It is ok to have a little bit of pain while doing these exercises, but that pain should settle down within 1-2 hours after completing them.
Sit on the edge of a chair and tie one end of a band around your ankle and the other end around the leg of the chair.
You want to tie the band so there is no slack (or minor slack) at the beginning of the movement.
Slowly straighten out your knee fully, then slowly lower back down.
Lie on your side with both legs bent. Lift your top knee. Do not allow top hip to roll backwards.
Return to the initial position and repeat.
Stand on one foot with your heel hanging off the edge of a step. Hold on to a railing for balance. Drop your heel down as far as it can go, then raise your heel up as high as it can go.
Move slowly and controlled.
Some Thoughts on Gait Re-Training
Gait re-training can be a helpful tool in addition to activity modification and strengthening. Based on the current research, there are two running gait changes that reduce the amount of force going through the knee.
Shorter Stride. An over-stride usually means landing hard on your heel out in front of you. This could put forces up through the shin bone into the knee joint. A shorter stride means your foot should land more underneath you, which puts the force through your muscles rather than your bones and joints.
The simplest way to shorten your stride is by increasing your step rate. This means you will be taking more steps per minute at the same running pace. You would want to determine how many steps you take per minute now, then increase by 10%. For example, if your natural step rate is 160 steps per minute, you would try to increase to 176.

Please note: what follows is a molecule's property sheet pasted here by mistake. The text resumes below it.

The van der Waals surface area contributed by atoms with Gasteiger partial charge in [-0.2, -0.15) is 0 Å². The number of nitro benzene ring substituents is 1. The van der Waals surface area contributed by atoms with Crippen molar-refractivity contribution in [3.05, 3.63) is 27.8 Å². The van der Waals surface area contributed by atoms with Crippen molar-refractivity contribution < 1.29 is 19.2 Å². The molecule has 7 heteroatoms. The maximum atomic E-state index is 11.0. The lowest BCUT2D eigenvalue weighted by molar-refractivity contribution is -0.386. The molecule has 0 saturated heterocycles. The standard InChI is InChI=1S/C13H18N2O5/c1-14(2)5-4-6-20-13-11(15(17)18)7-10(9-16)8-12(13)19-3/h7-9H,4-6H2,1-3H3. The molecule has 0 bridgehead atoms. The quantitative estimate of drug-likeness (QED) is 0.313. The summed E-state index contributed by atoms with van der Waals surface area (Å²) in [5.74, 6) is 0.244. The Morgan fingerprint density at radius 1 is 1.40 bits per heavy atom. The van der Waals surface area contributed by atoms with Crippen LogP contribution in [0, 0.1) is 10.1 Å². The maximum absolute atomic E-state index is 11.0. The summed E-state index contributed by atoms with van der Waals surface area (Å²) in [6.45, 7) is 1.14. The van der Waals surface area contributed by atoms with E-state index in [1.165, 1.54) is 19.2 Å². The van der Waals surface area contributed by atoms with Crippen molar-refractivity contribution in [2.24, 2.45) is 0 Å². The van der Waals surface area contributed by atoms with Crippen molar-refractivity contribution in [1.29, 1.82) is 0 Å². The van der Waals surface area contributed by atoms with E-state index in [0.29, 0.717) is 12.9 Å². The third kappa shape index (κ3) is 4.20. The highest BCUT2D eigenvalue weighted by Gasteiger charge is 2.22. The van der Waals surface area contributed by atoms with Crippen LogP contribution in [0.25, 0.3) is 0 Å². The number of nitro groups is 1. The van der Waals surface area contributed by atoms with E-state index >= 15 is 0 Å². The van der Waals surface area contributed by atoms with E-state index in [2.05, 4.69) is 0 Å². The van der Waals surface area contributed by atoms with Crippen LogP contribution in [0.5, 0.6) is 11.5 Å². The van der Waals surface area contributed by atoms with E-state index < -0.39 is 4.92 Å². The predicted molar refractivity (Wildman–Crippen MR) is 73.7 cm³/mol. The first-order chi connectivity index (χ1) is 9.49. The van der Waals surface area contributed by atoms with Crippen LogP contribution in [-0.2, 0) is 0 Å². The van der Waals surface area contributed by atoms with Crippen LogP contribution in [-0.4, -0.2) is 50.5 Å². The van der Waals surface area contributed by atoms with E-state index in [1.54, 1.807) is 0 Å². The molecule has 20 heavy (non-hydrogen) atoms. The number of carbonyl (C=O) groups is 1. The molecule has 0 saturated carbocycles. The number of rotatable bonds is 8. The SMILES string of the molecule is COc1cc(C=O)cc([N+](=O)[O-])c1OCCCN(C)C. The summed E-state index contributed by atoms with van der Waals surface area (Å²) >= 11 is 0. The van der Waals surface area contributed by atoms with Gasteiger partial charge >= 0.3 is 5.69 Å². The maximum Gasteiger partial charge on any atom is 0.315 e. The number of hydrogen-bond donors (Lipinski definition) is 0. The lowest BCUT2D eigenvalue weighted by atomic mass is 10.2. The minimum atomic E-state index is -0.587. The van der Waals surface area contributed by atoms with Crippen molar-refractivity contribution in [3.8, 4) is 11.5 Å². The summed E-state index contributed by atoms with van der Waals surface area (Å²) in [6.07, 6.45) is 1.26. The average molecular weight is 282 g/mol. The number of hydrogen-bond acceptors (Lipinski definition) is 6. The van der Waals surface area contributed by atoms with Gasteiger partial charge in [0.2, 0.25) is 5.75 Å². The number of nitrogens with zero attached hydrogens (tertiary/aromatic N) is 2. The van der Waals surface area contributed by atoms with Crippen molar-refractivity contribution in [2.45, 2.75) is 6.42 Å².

Monitor your “Knee Window” – When all your weight is on one leg, and the other leg is swinging forward, the amount of space between your knees is called the knee window. If your knee window is closed, there is likely more movement at your hips and more forces going through your knee joint. By thinking about keeping 1-2cm of space between your knees while running, this can help reduce these forces.
When making either or both of these gait changes, start small. Try to change one thing at a time, for 1-2 minutes at a time. Gradually increasing the amount of time spent thinking about it throughout the run. Remember, the body doesn’t like quick changes. Even if these changes are theoretically “better” technique, your body is very used to the way you have been moving your whole life. Any changes you make should be subtle and gradual to give the body time to adapt.
It cannot be stressed enough that the information and advice in this article is generalised. The best option if you are experiencing runner’s knee is to see a qualified physiotherapist for a full assessment. At Shawe Physio, we will assess to determine if runner’s knee is in fact the source of your pain and give you a structured rehab and return to running plan according to your specific needs.